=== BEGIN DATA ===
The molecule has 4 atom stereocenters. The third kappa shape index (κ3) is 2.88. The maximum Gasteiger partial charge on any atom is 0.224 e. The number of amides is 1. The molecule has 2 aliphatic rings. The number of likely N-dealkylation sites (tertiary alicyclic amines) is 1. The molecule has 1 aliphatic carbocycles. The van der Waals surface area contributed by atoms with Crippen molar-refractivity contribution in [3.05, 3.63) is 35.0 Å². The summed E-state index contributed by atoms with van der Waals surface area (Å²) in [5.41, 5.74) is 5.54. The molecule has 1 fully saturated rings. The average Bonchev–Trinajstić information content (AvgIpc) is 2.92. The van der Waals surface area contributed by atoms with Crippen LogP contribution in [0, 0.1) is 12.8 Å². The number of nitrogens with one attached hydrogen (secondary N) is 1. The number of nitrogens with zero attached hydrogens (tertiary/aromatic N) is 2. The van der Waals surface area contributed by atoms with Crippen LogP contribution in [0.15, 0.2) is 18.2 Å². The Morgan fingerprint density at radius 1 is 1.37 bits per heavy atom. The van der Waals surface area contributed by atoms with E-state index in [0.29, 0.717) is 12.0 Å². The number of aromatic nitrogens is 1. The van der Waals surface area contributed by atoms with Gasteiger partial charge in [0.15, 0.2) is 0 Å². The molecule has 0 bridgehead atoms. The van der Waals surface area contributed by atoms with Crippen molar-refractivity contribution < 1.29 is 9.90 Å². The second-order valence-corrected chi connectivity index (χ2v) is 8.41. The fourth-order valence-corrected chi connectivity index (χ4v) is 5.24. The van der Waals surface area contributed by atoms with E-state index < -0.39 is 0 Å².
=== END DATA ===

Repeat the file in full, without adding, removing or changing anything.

The molecule has 4 atom stereocenters. The third kappa shape index (κ3) is 2.88. The maximum Gasteiger partial charge on any atom is 0.224 e. The number of amides is 1. The molecule has 2 aliphatic rings. The number of likely N-dealkylation sites (tertiary alicyclic amines) is 1. The molecule has 1 aliphatic carbocycles. The van der Waals surface area contributed by atoms with Crippen molar-refractivity contribution in [3.05, 3.63) is 35.0 Å². The summed E-state index contributed by atoms with van der Waals surface area (Å²) in [5.41, 5.74) is 5.54. The molecule has 1 fully saturated rings. The average Bonchev–Trinajstić information content (AvgIpc) is 2.92. The van der Waals surface area contributed by atoms with Crippen LogP contribution in [0, 0.1) is 12.8 Å². The number of nitrogens with one attached hydrogen (secondary N) is 1. The number of nitrogens with zero attached hydrogens (tertiary/aromatic N) is 2. The van der Waals surface area contributed by atoms with Crippen LogP contribution in [0.15, 0.2) is 18.2 Å². The Morgan fingerprint density at radius 1 is 1.37 bits per heavy atom. The van der Waals surface area contributed by atoms with E-state index in [0.29, 0.717) is 12.0 Å². The number of aromatic nitrogens is 1. The van der Waals surface area contributed by atoms with Gasteiger partial charge in [0.15, 0.2) is 0 Å². The molecule has 0 bridgehead atoms. The van der Waals surface area contributed by atoms with Crippen molar-refractivity contribution < 1.29 is 9.90 Å². The second-order valence-corrected chi connectivity index (χ2v) is 8.41. The fourth-order valence-corrected chi connectivity index (χ4v) is 5.24. The van der Waals surface area contributed by atoms with E-state index < -0.39 is 0 Å².